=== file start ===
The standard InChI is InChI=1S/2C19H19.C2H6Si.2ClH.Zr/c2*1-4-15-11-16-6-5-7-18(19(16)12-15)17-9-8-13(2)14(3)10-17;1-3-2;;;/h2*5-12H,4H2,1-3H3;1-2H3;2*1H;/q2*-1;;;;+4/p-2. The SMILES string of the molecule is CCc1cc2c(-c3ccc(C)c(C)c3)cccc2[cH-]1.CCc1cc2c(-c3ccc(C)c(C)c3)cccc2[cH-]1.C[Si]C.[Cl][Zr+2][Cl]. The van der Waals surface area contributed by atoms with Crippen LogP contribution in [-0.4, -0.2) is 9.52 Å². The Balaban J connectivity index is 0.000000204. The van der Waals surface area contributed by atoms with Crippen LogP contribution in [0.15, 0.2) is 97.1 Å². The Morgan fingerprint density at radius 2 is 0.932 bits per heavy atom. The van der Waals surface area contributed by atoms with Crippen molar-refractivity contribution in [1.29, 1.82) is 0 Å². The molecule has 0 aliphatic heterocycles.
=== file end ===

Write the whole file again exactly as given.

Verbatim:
The standard InChI is InChI=1S/2C19H19.C2H6Si.2ClH.Zr/c2*1-4-15-11-16-6-5-7-18(19(16)12-15)17-9-8-13(2)14(3)10-17;1-3-2;;;/h2*5-12H,4H2,1-3H3;1-2H3;2*1H;/q2*-1;;;;+4/p-2. The SMILES string of the molecule is CCc1cc2c(-c3ccc(C)c(C)c3)cccc2[cH-]1.CCc1cc2c(-c3ccc(C)c(C)c3)cccc2[cH-]1.C[Si]C.[Cl][Zr+2][Cl]. The van der Waals surface area contributed by atoms with Crippen LogP contribution in [-0.4, -0.2) is 9.52 Å². The Balaban J connectivity index is 0.000000204. The van der Waals surface area contributed by atoms with Crippen LogP contribution in [0.15, 0.2) is 97.1 Å². The Morgan fingerprint density at radius 2 is 0.932 bits per heavy atom. The van der Waals surface area contributed by atoms with Crippen molar-refractivity contribution in [1.29, 1.82) is 0 Å². The molecule has 0 aliphatic heterocycles.